Can the 'theological virtues' have meaning for philosophy?
Kelly, Thomas (2005) Can the 'theological virtues' have meaning for philosophy? Yearbook of the Irish Philosophical Society 2005 . pp. 147-164.
In what follows I shall try to outline an answer to the question which forms the title for this article: can the 'theological virtues' have meaning for philosophy? I shall first outline the ontological and metephysical geography within which alone it is sensible to ask the question, and then consider each of the virtues in turn. I have placed the expression 'theological virtues' in quotes, and refer to them as 'so-called' theological virtues, because I wish to challenge the purely theological ascription: a genuinely philosophical understanding of Faith, Hope and Love is, I believe, as desirable in the discipline of philosophy as it is in theology, and can be helpful to both disciplines. My examination of these virtues will, I hope, reveal what philosophical interest they can have. I hope therefore that this essay, however tentatively or sketchily, goes towards something I have elsewhere suggested to be desirable, namely a way of doing philosophy which, while not comproming either the strictness of philosophical methods or the autonomy of the discipline, is able to be nourished by what religion has to say. For these reasons my essay falls between two stools. It is not the scholarly exegesis of a text, and neither is it theology in the usual sense of that term, the hermeneutics of some religious tradition. I believe it to be an essay in philosophical theology, but one which tries to go beyond the usual boundaries which circumscribe and the limit that discipline, in order to encounter and come to grips with issues normally dealt with by theology in the usual sense. This may account for a certain eccentricity of method - I am not a professional theologian and am not trying to pass myself off as one; I am, rather, a philosopher who listens to the voice of religion, and who tries to think philosophically through some of the religion's, or at least Christianity's, foundational conceptions. In doing so I am forced to rely on my own 'lay' understanding of what these conceptions are, rather than on the kind of understanding that could be expected from a professional theological scholar. For the defects that result from this approach, I apologise in advance, but I think also that such an experiment is nonetheless justified, even if only as a first tentative step.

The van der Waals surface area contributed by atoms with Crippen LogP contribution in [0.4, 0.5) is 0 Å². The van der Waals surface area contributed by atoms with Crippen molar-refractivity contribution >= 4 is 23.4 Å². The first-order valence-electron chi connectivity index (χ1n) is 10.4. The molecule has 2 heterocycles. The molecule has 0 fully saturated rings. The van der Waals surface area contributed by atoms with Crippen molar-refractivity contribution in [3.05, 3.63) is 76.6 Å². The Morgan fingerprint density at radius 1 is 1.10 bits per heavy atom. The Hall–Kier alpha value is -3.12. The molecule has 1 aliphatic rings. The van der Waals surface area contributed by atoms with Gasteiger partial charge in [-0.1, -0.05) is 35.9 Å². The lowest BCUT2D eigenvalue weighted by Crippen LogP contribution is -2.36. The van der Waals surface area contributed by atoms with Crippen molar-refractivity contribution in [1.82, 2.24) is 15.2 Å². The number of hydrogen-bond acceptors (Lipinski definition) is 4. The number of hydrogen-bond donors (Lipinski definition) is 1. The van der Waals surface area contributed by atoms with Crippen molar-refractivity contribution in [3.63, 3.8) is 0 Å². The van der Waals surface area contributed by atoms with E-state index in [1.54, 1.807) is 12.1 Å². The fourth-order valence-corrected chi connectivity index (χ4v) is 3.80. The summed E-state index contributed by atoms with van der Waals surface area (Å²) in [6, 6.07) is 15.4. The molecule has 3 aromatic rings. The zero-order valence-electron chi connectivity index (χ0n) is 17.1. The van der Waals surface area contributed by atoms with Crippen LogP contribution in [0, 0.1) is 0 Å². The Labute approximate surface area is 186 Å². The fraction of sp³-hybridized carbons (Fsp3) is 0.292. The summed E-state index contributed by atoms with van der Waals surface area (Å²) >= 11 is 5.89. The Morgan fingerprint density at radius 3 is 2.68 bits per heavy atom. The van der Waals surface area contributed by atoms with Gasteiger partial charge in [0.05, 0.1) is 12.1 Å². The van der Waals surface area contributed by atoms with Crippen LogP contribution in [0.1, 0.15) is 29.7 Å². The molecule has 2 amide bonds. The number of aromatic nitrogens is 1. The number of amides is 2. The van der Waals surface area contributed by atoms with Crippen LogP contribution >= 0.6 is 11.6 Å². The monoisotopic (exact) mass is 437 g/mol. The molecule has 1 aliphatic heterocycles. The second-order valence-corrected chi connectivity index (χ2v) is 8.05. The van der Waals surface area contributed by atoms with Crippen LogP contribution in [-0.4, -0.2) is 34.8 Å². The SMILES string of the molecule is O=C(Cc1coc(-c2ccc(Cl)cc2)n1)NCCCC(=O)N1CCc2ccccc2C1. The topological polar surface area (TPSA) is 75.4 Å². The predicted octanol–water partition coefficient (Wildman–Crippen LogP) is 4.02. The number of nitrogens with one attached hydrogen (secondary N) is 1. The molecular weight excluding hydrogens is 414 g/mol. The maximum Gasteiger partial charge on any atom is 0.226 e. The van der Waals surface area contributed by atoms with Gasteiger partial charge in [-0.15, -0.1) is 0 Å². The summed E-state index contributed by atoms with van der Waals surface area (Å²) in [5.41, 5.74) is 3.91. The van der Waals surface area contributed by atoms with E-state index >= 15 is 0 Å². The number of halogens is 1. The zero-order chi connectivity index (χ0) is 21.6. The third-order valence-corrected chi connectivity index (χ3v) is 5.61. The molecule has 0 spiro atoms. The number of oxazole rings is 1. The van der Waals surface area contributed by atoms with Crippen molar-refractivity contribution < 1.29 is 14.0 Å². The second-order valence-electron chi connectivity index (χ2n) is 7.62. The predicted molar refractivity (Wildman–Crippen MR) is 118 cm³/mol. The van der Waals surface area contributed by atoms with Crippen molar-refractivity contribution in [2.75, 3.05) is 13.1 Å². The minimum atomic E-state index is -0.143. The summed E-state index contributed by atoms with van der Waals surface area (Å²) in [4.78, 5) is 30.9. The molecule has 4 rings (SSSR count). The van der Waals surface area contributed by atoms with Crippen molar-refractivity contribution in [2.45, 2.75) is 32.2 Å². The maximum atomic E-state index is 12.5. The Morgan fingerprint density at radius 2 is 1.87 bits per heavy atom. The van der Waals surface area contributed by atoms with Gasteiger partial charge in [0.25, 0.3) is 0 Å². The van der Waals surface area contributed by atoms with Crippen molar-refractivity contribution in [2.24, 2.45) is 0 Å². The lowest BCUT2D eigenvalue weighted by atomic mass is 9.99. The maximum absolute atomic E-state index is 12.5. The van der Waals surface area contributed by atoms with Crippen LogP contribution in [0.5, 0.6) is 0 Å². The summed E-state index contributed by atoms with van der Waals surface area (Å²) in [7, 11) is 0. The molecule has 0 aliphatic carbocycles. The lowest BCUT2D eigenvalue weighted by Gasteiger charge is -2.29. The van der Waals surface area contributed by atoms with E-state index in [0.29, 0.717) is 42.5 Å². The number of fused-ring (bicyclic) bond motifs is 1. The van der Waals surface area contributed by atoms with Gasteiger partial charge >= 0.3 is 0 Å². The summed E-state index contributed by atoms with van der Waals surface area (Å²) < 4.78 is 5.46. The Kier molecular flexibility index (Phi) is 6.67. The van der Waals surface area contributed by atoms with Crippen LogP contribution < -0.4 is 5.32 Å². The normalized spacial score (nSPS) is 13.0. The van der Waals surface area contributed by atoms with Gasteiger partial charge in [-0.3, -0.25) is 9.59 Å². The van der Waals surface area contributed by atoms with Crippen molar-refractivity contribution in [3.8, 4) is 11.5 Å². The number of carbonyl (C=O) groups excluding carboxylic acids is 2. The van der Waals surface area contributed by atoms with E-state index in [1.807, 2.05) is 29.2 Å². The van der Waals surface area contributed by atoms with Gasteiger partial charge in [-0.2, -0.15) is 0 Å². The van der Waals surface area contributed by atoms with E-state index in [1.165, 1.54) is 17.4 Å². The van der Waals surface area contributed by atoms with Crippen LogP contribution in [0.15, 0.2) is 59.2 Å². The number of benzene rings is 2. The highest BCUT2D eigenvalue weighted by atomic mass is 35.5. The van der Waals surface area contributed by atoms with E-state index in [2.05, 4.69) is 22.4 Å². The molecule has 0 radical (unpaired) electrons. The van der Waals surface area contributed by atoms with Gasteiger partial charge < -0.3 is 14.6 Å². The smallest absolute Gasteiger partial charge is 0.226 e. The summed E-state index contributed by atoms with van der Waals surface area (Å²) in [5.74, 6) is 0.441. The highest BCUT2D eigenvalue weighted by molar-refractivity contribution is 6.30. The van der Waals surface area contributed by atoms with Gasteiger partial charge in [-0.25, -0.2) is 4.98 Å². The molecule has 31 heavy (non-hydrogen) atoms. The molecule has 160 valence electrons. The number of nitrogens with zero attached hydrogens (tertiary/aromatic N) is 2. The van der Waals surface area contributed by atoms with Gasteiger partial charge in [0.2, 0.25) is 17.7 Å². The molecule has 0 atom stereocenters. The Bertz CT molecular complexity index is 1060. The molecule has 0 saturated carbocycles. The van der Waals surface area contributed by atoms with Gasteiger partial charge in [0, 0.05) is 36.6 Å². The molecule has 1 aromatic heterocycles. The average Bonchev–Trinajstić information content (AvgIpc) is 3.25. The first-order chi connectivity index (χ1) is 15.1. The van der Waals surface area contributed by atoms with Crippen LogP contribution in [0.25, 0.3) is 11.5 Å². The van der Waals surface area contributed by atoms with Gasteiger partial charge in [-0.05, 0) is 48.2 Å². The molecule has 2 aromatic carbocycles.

Repository Staff Only: item control page